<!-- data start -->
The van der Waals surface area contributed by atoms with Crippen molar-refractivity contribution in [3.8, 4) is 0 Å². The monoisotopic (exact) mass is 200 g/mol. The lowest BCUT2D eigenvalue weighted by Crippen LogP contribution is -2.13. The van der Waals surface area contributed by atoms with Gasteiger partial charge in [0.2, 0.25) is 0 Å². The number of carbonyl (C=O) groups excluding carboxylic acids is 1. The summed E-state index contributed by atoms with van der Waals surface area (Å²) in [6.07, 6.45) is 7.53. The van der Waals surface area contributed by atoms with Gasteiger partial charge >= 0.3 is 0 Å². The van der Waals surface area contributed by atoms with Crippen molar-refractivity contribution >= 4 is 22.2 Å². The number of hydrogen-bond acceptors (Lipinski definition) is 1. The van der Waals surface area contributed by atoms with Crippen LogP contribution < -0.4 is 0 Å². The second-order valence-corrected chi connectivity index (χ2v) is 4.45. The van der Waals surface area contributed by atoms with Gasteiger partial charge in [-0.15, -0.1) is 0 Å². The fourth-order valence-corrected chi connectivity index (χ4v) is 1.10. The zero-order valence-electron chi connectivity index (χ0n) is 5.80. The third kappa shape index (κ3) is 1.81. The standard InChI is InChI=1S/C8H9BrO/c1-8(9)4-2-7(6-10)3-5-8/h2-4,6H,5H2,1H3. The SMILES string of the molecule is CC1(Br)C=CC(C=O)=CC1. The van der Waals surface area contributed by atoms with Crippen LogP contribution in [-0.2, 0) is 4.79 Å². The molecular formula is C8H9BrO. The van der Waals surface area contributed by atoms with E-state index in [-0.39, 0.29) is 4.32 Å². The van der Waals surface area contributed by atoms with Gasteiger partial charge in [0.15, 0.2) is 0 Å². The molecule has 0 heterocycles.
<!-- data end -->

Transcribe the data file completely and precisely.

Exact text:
The van der Waals surface area contributed by atoms with Crippen molar-refractivity contribution in [3.8, 4) is 0 Å². The monoisotopic (exact) mass is 200 g/mol. The lowest BCUT2D eigenvalue weighted by Crippen LogP contribution is -2.13. The van der Waals surface area contributed by atoms with Gasteiger partial charge in [0.2, 0.25) is 0 Å². The number of carbonyl (C=O) groups excluding carboxylic acids is 1. The summed E-state index contributed by atoms with van der Waals surface area (Å²) in [6.07, 6.45) is 7.53. The van der Waals surface area contributed by atoms with Gasteiger partial charge >= 0.3 is 0 Å². The van der Waals surface area contributed by atoms with Crippen molar-refractivity contribution >= 4 is 22.2 Å². The number of hydrogen-bond acceptors (Lipinski definition) is 1. The van der Waals surface area contributed by atoms with Crippen LogP contribution < -0.4 is 0 Å². The second-order valence-corrected chi connectivity index (χ2v) is 4.45. The van der Waals surface area contributed by atoms with Gasteiger partial charge in [-0.15, -0.1) is 0 Å². The fourth-order valence-corrected chi connectivity index (χ4v) is 1.10. The zero-order valence-electron chi connectivity index (χ0n) is 5.80. The third kappa shape index (κ3) is 1.81. The standard InChI is InChI=1S/C8H9BrO/c1-8(9)4-2-7(6-10)3-5-8/h2-4,6H,5H2,1H3. The SMILES string of the molecule is CC1(Br)C=CC(C=O)=CC1. The van der Waals surface area contributed by atoms with Crippen LogP contribution in [-0.2, 0) is 4.79 Å². The molecular formula is C8H9BrO. The van der Waals surface area contributed by atoms with E-state index in [-0.39, 0.29) is 4.32 Å². The van der Waals surface area contributed by atoms with Gasteiger partial charge in [0.15, 0.2) is 0 Å². The molecule has 0 heterocycles.